Centuries of fighting between the Greeks and Persians produced one of the more spirited rivalries in ancient warfare. Following their victory at Battle of Thermopylae and the sacking of Athens, forces led by King Xerxes I of Persia looked to expand further with an amphibious invasion in 480 BCE. Historians have long debated the size of the Persian armada, but some accounts list a surplus of well over 1,000 ships.

Facing total ruin, the Greeks hatched an ingenious trap by luring the enemy into a narrow and winding strait between the island of Salamis and the Greek mainland. The defenders occupied a position next to an inlet perpendicular to the entrance with a fleet of 370 triremes and began ramming and boarding Persian vessels in the congested waterway.

As panic ensued, the numerically inferior Greek force sank more than 300 of Xerxes’ ships. The defeat forced the Persian to put the invasion on hold — a significant turning point in the Greco-Persian war that saved Hellenic culture from annihilation.

2. Red Cliffs

In the waning days of the Han Dynasty in China, a classic battle occurred featuring a smaller force overcoming tremendous odds to defeat a much larger navy. A trio of warlords had been vying to seize power in the winter of 208 AD, before finally erupting in one of the more spectacular naval engagements in ancient history.

Troops under Cao Cao prepared to invade the southern territory surrounding the Yangtze River Valley with a massive armada and 250,000 men. In response, Liu Bei and Sun Quan hastily formed a coalition with a combined force of 50,000 troops. However, the undersized alliance relied on a cunning battle plan based on deception — a ruse that worked to perfection.

While feigning surrender, the defenders floated several dozen ships filled with oil and straw towards Cao Cao’s fleet, which had been bunched together in a narrow space near an area known as the Red Cliffs. A favorable wind helped propel the ‘defectors’ ships’ forward as fire quickly spread throughout the invader’s entire formation, resulting in chaos and panic among Cao Cao’s men. The Southern allies exploited the advantage, unleashing the bulk of its navy to destroy the retreating enemy.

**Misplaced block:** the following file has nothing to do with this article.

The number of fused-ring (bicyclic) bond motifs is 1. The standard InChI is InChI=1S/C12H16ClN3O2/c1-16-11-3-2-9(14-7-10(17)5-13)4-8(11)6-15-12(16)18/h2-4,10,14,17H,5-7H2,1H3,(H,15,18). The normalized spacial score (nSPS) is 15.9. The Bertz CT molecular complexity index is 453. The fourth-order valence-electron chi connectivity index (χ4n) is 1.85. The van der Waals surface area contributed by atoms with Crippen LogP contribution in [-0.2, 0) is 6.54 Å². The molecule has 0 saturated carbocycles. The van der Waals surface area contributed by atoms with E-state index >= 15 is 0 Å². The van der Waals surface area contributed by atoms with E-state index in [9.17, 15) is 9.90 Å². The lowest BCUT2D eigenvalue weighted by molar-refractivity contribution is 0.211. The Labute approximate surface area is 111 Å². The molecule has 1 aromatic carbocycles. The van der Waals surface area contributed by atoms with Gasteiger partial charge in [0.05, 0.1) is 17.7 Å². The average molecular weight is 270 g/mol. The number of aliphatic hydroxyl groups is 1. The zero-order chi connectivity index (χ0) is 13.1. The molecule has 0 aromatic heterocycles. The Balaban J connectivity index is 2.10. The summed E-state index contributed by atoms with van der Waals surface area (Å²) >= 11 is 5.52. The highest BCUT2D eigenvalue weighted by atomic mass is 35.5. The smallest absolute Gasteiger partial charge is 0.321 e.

The outcome determined new borders of the Three Kingdoms period. Red Cliff would also inspire countless works of art, including a 2007 blockbuster film directed by John Woo.

1. Battle of Leyte Gulf

Considered by many historians as the largest naval battle of all time, the Battle of Leyte Gulf involved a series of engagements between the United States, and Japan fought off the Philippine islands of Leyte, Samar, and Luzon. The Americans’ plan was designed to achieve two main objectives: liberate the Japanese-occupied Philippines while regaining strategic bases in the Pacific to hasten the end of World War II.

By October 1944, the once-mighty Imperial Japanese Navy had been severely weakened from previous campaigns. Nonetheless, they still managed to assemble a formable array of heavy-gun warships as well as the first use of organized kamikaze attacks. The Allies countered with the full juggernaut of the U.S. Third and Seventh Fleets with a combined total of about 200,000 personnel.

The battle stretched over three days in which the Japanese suffered catastrophic losses, crippling its ability to fight as an effective naval force for the remainder of the war. Twenty-six Japanese ships and around 300 planes were destroyed — either by anti-aircraft fire or kamikaze attacks — and more than 12,000 Japanese sailors and airmen died. During an interrogation after Japan’s surrender, Admiral Mitsumasa Yonai, the Navy Minister, said of Leyte, “I felt that that was the end.”


By the Sea, By the Contentious Sea

WIF @ War

The NULL Solution = Episode 54

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The NULL Solution = Episode 54